DOHA: The US has lost credibility in the Middle East due to its perceived failure to effectively intervene in major regional issues, especially the conflict in Syria, a session at the US-Islamic World Forum heard yesterday.
The session ‘Future of the US in the Middle East’ triggered a debate, with panellists expressing mixed views on the policies of the Obama administration towards the region.
The speakers pointed out that the Middle East is more polarised than ever and many in the region believe that the US should have played a proactive role to promote stability and security in the region. The session was moderated by Tamara Cofman Wittes, Director and Senior Fellow, Saban Centre for Middle East Policy, Brookings Institution.
One of the speakers, Phil Gordon, White House Coordinator for the Middle East, North Africa and the Gulf, US National Security Council, defended the US decision not to go for a military intervention in Syria, saying the American public opinion did not favour it.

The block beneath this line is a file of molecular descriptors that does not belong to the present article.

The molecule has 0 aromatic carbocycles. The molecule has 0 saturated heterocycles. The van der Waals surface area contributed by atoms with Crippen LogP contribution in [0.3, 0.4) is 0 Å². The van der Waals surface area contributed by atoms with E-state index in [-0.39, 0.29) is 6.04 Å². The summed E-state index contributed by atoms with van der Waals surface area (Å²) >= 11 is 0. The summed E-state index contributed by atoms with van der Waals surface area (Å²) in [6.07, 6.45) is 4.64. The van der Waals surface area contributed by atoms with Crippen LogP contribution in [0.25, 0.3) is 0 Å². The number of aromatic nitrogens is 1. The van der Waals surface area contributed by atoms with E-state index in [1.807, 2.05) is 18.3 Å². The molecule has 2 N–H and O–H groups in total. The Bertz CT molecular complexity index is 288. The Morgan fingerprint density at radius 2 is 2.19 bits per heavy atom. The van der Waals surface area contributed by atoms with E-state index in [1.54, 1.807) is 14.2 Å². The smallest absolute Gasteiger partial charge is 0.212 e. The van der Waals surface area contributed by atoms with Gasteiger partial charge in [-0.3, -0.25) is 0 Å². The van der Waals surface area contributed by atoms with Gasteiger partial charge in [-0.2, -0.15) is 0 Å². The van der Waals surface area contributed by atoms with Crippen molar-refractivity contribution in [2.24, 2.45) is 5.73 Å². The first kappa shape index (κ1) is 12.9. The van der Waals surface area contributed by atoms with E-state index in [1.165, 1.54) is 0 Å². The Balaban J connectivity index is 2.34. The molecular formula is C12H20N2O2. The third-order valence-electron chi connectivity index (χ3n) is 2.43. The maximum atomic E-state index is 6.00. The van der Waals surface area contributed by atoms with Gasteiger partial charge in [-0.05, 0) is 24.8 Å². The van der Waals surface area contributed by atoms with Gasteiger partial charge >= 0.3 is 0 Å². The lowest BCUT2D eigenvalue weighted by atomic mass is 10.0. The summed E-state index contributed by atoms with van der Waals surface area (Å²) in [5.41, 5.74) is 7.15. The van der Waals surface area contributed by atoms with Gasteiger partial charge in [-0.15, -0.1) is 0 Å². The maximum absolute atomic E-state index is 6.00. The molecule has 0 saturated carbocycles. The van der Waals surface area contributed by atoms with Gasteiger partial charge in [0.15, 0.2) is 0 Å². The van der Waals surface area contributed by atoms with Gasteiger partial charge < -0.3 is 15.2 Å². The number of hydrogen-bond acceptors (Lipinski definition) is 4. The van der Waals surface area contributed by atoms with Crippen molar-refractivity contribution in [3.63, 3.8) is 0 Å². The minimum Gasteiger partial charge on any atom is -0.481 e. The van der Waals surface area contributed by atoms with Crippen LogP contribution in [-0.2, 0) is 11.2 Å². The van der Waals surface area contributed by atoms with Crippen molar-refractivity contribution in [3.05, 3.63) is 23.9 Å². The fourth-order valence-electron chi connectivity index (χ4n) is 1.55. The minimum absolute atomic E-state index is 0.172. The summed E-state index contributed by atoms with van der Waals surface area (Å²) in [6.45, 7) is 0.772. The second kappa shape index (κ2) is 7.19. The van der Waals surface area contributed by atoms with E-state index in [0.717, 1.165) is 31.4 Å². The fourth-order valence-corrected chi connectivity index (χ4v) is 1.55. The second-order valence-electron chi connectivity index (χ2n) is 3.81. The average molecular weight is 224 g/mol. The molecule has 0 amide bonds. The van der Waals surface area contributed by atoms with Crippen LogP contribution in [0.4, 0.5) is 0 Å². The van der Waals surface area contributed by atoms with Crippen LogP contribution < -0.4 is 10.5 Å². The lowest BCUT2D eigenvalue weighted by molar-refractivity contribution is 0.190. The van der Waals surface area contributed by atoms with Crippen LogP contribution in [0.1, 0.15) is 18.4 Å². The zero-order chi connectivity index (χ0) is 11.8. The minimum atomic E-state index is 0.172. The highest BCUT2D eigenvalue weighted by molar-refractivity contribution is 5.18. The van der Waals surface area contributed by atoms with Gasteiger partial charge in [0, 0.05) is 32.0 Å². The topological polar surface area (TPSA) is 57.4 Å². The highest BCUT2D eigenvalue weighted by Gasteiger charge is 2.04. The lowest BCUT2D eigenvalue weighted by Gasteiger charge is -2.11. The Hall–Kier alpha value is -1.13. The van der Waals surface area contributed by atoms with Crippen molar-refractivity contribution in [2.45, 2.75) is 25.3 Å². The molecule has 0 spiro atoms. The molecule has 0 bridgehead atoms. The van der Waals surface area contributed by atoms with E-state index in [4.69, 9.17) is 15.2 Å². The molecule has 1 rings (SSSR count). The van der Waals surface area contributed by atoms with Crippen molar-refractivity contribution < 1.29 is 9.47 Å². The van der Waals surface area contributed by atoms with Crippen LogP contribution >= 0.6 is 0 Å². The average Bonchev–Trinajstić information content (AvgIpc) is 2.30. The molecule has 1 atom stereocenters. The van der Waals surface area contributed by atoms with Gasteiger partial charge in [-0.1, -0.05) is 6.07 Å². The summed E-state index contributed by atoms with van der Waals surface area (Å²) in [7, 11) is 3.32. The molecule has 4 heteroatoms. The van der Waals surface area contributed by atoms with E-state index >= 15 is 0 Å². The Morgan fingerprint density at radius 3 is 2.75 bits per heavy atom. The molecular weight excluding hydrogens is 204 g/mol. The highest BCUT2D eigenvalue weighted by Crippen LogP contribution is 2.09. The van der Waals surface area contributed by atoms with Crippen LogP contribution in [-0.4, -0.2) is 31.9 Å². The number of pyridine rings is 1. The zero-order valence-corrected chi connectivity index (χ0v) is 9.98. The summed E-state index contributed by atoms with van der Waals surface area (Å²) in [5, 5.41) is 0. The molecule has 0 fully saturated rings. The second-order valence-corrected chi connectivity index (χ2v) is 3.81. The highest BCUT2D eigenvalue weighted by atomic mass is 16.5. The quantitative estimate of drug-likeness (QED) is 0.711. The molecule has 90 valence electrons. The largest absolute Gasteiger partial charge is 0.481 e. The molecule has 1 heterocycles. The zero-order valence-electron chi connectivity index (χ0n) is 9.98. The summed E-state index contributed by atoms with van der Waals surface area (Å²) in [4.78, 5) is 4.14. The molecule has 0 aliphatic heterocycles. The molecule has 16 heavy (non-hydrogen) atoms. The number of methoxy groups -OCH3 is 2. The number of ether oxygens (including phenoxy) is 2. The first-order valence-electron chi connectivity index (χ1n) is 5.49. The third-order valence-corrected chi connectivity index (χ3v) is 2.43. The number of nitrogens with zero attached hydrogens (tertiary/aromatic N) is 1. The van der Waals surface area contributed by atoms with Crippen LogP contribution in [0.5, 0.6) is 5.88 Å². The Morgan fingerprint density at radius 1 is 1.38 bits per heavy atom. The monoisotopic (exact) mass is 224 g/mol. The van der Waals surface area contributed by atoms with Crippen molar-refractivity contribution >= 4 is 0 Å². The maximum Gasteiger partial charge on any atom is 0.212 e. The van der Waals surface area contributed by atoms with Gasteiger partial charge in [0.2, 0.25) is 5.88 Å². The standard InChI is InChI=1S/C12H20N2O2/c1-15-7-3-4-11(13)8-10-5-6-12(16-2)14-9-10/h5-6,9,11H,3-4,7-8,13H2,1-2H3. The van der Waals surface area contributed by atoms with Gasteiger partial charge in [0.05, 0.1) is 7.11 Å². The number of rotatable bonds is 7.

The US effectively intervened to dismantle the weapons of mass destruction amassed by the Assad regime but stopped short of a direct military intervention to avoid the possible negative consequences, he argued.
Hisham Melhem, Washington Bureau Chief, Al Arabiya, disagreed with Gordon, saying Syria represented a real test for Obama administration which it failed to address.
“Syria has damaged the credibility of the US in the region. The Obama administration does not have an over-arching strategy for the region,” he said, adding that many Arab leaders are criticising the US privately and this was something that didn’t happen in the past.
Dr Shibley Telahami, Non-Resident Senior Fellow, Project of US Relations with the Islamic World, Brookings Institution, said the Obama administration took a wise decision by not intervening in Syria because the public opinion in the US as well as the Arab world is not in a favour of a military intervention.
“The Arab rulers have different opinions about the US role in the region but people here still don’t trust the US, although the intensity of the mistrust has declined,” said Telahami.
Bruce Riedel, Senior Fellow, Saban Centre, said the US should have a long-term strategy to counter the growing threat of terrorism in the Arab region and other parts of the Islamic world.
He said the Arab Spring had seen peaceful demonstrations for democracy but currently the region is witnessing more violent forms of extremism, in countries like Iraq and Nigeria, that has even overshadowed Al Qaeda.
Issandr Elamarani, Head, North Africa Project, International Crisis Group, said the US has made a political withdrawal from the region at a crucial time and a strong push by it would have made a difference.